The 100th fielded 1,432 men shortly before, but was now down to 239 infantrymen and 21 officers. The 2nd Battalion was down to 316 riflemen and 17 officers, while not a single company in the 3rd Battalion had over 100 riflemen; the entire 100th/442nd Regimental Combat Team was down to less than 800 soldiers. On October 13, 1944, when attached to the 36th Infantry Division, the unit was at 2,943 rifleman and officers, but in only three weeks 140 were killed and 1,800 were wounded, while 43 were missing. For this action, the 442nd RCT would earn 3 of its 7 Presidential Unit Citations.

In a grinding offensive, the division crossed the Meurthe River, breached the Ste. Marie Pass and burst into the Alsatian Plains. The enemy counterattacked, December 13, 1944, but the 36th held the perimeter of the Colmar Pocket. Two days later, the division was released from attachment to the French First Army, and returned to the control of VI Corps, now under Major General Edward H. Brooks, under the Seventh Army, commanded by Lieutenant General Alexander Patch. The German counterattacks out of the Colmar Pocket were so fierce, that at times, the field artillery was forced to fire over open sights at point blank range to stop them. On December 20, 1944, the division resumed the attack, advancing northward along the Rhine River to Mannheim meeting heavy resistance at Haguenau, Oberhofen, and Wissembourg. In this action Company "G" of the 143rd Infantry received a Presidential Unit Citation. On 27 December 1944, the division was reassigned to Major General Frank W. Milburn's XXI Corps of the Seventh Army, and was pinched out and returned to Seventh Army reserve on December 30, 1944. On the afternoon of October 30, 3rd Battalion broke through and reached the 141st, rescuing 211 T-Patchers at the cost of 800 men in five days. However, the fighting continued for the 442nd as they moved past the 141st Infantry. The drive continued until they reached Saint-Die on November 17 when they were finally pulled back.

The division was taken out of the line for the first time since it had landed in the south of France. On January 3, 1945, the division was reassigned to Major General Wade H. Haislip's XV Corps. In January 1945, the division was reassigned to VI Corps. It returned to the line early March. The 36th was reassigned to the Seventh Army on March 29, 1945, and moved to the Danube River on April 22, 1945. The 36th Division has been recognized as a liberating unit for its work securing the subcamps of the Dachau concentration camp system.

The 36th Division was reassigned to the XXI Corps on April 27, 1945, and attacked the Künzelsau area on the 30th. Members of the 36th Division's 142nd Infantry arriving as reinforcements on May 5 tipped the Battle for Castle Itter in favor of a combined U.S. Army/Wehrmacht defense against a Waffen SS attack, the only time German and American forces fought side-by-side in World War II.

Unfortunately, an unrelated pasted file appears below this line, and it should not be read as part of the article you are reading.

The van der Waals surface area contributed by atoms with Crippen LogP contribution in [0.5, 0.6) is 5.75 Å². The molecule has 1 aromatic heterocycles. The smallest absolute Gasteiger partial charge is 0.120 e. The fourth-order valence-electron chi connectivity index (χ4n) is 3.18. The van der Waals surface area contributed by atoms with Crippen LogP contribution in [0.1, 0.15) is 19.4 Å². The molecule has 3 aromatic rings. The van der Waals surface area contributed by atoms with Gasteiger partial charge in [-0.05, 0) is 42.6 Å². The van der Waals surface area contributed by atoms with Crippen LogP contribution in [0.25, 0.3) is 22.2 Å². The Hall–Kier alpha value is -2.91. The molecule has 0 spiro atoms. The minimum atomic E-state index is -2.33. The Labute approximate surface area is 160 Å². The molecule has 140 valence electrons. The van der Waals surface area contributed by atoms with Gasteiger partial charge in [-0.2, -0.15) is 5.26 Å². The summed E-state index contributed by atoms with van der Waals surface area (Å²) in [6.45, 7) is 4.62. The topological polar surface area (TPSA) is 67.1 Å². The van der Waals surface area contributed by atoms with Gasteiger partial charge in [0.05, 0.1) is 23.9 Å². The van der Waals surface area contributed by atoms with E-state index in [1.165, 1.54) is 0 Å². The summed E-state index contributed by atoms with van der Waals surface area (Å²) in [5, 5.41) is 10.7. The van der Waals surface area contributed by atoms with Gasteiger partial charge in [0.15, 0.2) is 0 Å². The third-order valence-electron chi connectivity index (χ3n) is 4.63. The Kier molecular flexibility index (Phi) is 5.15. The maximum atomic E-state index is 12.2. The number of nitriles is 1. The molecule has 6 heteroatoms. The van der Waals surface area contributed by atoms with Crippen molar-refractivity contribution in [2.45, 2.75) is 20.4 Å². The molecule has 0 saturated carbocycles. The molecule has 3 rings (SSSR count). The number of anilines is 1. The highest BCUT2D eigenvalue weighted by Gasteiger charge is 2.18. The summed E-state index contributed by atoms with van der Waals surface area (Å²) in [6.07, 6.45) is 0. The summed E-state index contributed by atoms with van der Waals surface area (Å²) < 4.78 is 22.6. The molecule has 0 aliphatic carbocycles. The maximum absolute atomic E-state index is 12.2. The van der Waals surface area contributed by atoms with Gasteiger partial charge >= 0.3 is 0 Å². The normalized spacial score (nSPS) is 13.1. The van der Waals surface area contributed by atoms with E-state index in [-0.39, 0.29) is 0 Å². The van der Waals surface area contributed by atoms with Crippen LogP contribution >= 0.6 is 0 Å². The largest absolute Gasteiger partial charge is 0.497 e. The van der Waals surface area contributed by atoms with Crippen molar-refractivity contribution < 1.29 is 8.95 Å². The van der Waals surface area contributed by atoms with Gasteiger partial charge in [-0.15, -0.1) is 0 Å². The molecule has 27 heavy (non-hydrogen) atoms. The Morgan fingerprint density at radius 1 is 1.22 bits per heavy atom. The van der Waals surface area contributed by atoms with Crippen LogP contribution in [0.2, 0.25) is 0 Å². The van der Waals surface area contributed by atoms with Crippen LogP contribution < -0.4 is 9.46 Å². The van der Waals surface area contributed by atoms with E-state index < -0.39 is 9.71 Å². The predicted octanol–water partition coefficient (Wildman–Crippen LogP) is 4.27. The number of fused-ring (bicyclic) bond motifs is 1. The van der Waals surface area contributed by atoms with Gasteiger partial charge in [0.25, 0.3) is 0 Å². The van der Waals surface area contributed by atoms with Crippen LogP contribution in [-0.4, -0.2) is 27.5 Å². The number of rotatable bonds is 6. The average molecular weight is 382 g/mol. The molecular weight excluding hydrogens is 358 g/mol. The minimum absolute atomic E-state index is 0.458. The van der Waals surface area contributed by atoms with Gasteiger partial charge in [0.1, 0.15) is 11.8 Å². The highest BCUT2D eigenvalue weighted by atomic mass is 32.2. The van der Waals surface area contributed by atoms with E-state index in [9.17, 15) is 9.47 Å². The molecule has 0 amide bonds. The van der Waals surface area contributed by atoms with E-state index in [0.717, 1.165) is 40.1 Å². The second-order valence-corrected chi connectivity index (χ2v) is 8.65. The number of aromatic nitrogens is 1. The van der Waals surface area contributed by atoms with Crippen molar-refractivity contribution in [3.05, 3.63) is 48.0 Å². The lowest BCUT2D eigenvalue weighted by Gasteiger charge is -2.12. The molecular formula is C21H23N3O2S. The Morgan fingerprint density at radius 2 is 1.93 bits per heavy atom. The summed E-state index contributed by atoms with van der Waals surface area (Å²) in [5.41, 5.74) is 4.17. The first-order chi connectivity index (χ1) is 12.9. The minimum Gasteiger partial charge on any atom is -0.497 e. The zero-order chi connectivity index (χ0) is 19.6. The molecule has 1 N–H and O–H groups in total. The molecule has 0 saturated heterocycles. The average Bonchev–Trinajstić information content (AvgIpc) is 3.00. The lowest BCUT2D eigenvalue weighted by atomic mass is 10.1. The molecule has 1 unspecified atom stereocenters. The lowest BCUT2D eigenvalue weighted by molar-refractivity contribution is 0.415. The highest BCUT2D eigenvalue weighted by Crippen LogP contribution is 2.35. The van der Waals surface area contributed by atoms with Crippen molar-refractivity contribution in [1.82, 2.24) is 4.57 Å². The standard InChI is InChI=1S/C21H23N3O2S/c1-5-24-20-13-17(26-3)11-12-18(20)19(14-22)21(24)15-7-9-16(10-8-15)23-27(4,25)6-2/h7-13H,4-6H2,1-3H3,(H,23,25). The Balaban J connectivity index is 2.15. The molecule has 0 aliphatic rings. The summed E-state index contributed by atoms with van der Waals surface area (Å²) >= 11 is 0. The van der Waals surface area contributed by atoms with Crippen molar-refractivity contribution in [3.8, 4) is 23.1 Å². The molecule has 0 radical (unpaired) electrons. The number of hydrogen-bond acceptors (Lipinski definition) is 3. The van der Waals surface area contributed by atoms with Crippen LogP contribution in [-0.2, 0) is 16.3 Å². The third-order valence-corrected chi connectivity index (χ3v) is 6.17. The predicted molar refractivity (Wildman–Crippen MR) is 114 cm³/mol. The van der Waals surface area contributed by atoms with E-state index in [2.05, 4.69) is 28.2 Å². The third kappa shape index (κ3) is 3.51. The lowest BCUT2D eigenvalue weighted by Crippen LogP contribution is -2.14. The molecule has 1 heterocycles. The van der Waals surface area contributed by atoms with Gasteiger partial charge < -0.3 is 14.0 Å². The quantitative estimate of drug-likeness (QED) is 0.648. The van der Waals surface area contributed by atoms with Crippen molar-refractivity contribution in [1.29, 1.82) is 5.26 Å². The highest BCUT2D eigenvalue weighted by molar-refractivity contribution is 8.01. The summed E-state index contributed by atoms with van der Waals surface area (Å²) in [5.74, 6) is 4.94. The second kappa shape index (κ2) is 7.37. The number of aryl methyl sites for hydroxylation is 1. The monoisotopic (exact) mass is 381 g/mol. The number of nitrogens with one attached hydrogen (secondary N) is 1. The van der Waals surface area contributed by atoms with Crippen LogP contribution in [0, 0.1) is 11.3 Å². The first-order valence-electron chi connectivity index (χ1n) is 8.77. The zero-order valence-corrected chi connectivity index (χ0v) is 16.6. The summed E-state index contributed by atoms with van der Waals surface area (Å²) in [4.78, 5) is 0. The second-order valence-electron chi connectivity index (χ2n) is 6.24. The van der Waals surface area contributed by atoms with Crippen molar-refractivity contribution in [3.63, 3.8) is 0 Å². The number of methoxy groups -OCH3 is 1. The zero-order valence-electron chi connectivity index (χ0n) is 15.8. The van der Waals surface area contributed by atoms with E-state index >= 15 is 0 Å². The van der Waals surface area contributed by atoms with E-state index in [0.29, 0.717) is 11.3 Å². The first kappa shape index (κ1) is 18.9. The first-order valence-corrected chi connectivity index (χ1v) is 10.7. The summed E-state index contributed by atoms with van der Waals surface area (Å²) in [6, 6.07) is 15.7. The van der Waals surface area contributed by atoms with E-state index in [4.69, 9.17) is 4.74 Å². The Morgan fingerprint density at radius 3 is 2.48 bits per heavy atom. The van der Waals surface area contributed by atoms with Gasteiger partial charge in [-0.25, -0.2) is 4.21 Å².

By May 8, 1945, otherwise known as Victory in Europe Day (VE-Day), the 36th Division was based in Kitzbühel, Austria where it captured Generalfeldmarschall- Gerd von Rundstedt, the commander of all German Armed Forces on the Western Front, and its final station was at Kufstein, Austria on August 14, 1945.

After 400 days of combat, the 36th Infantry Division returned to the United States in December 1945. It was returned to the Texas Army National Guard on December 15, 1945.

The Lost Battalion

The 2nd Battalion, 131st Field Artillery, long with the rest of the 36th Infantry Division, was mobilized for federal service on 20 November 1940. Earmarked as part of the reinforcements to U.S. Army troops in the Philippines, the Battalion was detached from the 36th Infantry and sailed on the USS Republic on 21 November 1941 for Pearl Harbor. From there it was diverted to Australia, learning of the surprise attack and U.S. entry into World War II en route.[Before the end of the month the Battalion was bound for the island of Java in the Dutch East Indies.

It took part in the Battle of Java and fought fiercely at Porong with several other Allied units until it was captured by the Japanese. Information on the unit's fate after the Dutch surrender in Java failed to reach the U.S. government, resulting in its subsequent nickname, "The Lost Battalion." As prisoners, the men were forced to work in Burma and Thailand as slave laborers on the Burma-Siam "Death Railway" of The Bridge on the River Kwai fame, as well as coal mines, docks and shipyards in Japan and other southeast Asian countries. Conditions were poor, treatment harsh, and mortality exceptionally high. Others died in U.S. submarine attacks en route to Singapore and Japan, and more yet were killed by American bombers. It was through debriefing of some survivors of the POW convoys who had been rescued by U.S. submarines that the Government first learned of the unit's fate.

When liberated, the men were scattered throughout Southeast Asia in Java, Singapore, Burma, Thailand, French Indo China, Japan, China and Manchuria.

Note, the 36th Infantry Division also for a time lost its 1st Battalion of the 141st Regiment on the 24th October, 1944 in the Vosges Mountains in eastern France. The attached 442nd Regiment was sent into rescue them.

Unit awards

  • Presidential Unit Citation: 12.

Personal awards

  • Medal of Honor: 14
  • Distinguished Service Crosses: 80
  • Distinguished Service Medals: 2
  • Silver Stars: 2,354
  • Legion of Merit Medals: 49
  • Soldier's Medals: 77
  • Bronze Star Medals: 5,407
  • Air Medals: 88

Casualties

  • Total battle casualties: 19,466
  • Killed in action: 3,131
  • Wounded in action: 13,191
  • Missing in action: 494
  • Prisoner of war: 2,650